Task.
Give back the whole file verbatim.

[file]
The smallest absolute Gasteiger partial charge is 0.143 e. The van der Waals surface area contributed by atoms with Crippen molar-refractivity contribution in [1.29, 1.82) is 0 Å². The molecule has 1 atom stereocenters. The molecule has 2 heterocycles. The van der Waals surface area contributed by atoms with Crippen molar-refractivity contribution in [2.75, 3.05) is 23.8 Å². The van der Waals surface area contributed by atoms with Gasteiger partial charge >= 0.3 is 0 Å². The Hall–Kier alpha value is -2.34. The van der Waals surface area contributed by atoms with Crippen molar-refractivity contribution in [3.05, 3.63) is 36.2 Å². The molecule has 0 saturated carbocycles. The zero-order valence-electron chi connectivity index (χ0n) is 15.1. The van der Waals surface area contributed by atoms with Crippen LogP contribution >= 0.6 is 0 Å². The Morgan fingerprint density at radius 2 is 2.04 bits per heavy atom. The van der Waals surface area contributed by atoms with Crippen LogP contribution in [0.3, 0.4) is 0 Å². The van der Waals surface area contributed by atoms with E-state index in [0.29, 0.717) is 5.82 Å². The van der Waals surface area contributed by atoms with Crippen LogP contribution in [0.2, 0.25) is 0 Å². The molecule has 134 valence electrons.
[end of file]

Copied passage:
The smallest absolute Gasteiger partial charge is 0.143 e. The van der Waals surface area contributed by atoms with Crippen molar-refractivity contribution in [1.29, 1.82) is 0 Å². The molecule has 1 atom stereocenters. The molecule has 2 heterocycles. The van der Waals surface area contributed by atoms with Crippen molar-refractivity contribution in [2.75, 3.05) is 23.8 Å². The van der Waals surface area contributed by atoms with Gasteiger partial charge >= 0.3 is 0 Å². The Hall–Kier alpha value is -2.34. The van der Waals surface area contributed by atoms with Crippen molar-refractivity contribution in [3.05, 3.63) is 36.2 Å². The molecule has 0 saturated carbocycles. The zero-order valence-electron chi connectivity index (χ0n) is 15.1. The van der Waals surface area contributed by atoms with Crippen LogP contribution >= 0.6 is 0 Å². The Morgan fingerprint density at radius 2 is 2.04 bits per heavy atom. The van der Waals surface area contributed by atoms with Crippen LogP contribution in [0.3, 0.4) is 0 Å². The van der Waals surface area contributed by atoms with E-state index in [0.29, 0.717) is 5.82 Å². The van der Waals surface area contributed by atoms with Crippen LogP contribution in [0.2, 0.25) is 0 Å². The molecule has 134 valence electrons.